Teenage boy in the fog

Helping teenagers cope with grief

Posted by AK Lander | On May 17, 2021 00:00

Grief is difficult, no matter a person’s age. However, teenagers especially can find it hard to cope. Find out some ways you can help your teenager.

Losing someone you love and care about is hard at any stage of life, however, for teenagers who might already be in the process of learning to deal with new emotions and feelings it can be incredibly difficult and isolating. As we progress through life, we become more accustomed to grief and are more expectant of death, but, when younger grief can be something we don’t expect and don’t know how to process.

Unlike children, teenagers are more likely to understand death to a deeper level and will have a greater grasp of what losing someone really means. However, they don’t have the experience that adults have with loss and death and can be in a place where they aren’t fully in control of their emotions due to puberty and lifestyle changes.

Whether it’s the passing of a grandparent that has hit them hard or a more unexpected death of a friend or loved one that’s affected them, it can be difficult to know how to properly support your teenager through grief whilst giving them the space and independence they often crave. If you are looking for ways to help, in this article, we explore some of the best ways you can be there for a teenager struggling with grief.

READ MORE: Understanding grief behaviours and the symptoms of grief

Try to prevent other stresses

One of the biggest things you can do to help a teenager going through grief is to try and prevent other stresses in their lives. From school or college to their personal lives, trying to reduce friction as much as possible is a great way to help them heal and it is something that can be done without them needing to help.

A great way to do this can be to contact their school or college on their behalf and ensure their teachers know they are currently grieving; you may even discuss them having some time off to help cope with their feelings. You could also try to help when it comes to their personal life, whether being lenient on chores or house rules, letting them have some friends over to destress or just giving them a ride when they may have had to walk in the rain. These might be small things, but they make sure there are fewer moments in their day when they have to deal with both stress and grief, a tricky combination.

READ MORE: How mindfulness can help with grief

Mother helping teenager with grief on sofa

Talk on their timeline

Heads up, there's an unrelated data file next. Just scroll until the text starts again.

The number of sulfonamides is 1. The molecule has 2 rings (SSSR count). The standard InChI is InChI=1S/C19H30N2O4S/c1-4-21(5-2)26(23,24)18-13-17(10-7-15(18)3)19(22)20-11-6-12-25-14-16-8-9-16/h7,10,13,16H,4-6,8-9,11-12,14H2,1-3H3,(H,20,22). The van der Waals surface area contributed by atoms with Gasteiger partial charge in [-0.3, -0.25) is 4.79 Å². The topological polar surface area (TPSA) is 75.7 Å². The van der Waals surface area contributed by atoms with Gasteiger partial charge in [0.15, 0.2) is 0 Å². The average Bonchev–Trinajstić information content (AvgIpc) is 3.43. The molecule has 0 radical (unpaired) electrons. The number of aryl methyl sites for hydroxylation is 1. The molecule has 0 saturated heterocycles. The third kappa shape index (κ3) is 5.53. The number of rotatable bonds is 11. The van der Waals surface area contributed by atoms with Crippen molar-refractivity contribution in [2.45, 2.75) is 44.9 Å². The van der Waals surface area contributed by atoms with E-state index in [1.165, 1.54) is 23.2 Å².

Talking about grief with friends and loved ones is one of the best ways to process it. However, having those conversations, especially for the first time, can be hard. It’s important that, during this time, you are allowing your teenager to talk on their own timeline and not forcing them to have conversations they aren’t yet ready for.

Of course, there will be some things you need to discuss, perhaps arranging the funeral or getting opinions when you go to buy a memorial headstone, but any deeper conversations should be on their terms. Let them know that, when and if they are ready to talk, you’ll be there to help with any questions they have or just to let them vent.

Becky from The Lifestyle Blogger UK shares her advice: “A teenager is full of new hormones and new feelings they are trying to deal with anyway so adding grief with this can be very hard for a teenager to deal with. After going through a death in my family as a 13-year-old, my advice would be for the parents to let them know they are there if they want to talk but also not to push the subject.

“Give them space but also keep an eye on them. When I was given the space to think things through, it really helped me and knowing that my parents weren't pushing me to talk was a huge help. I liked knowing that they would be there when I was ready to talk to them, but it felt nice knowing they trusted me to do things in my own time/way.”

Marie from Tummy 2 Mummy, an honest parenting blog, agrees. After losing her Dad when Marie was only fourteen, she has plenty of advice for parents looking to help their teens through grief: “I think just be patient. Understand that they may not want hugs from you or to sit and talk about feelings. Just let them know you are there and give them space. Ask what you can do to help, but never force your own opinions on them.”

If you feel as though you want to offer access to a professional so they can talk more openly when they are ready, you could also look at online grief counselling.

Offer distractions

When we are dealing with something, whether it’s grief, stress, sadness or something else, having a distraction can be incredibly welcome. This could be taking a walk amongst nature, indulging in our favourite meal or taking a short trip. Whilst you should never force the teenager in your life to do any of these things whilst they are dealing with grief, trying to offer these distractions up can be incredibly beneficial.

A nice way to do this, is to make it sound as though it’s for you, for example, you could say something like ‘Hey, do you fancy getting a takeaway tonight, I feel like I could really use a pizza?’. Or maybe ‘I’m planning to head out on a walk, do you mind keeping me company?’ They may still say no, however, by phrasing the offer this way you don’t risk them worrying you are pitying them and instead they can feel as though they’re helping you out.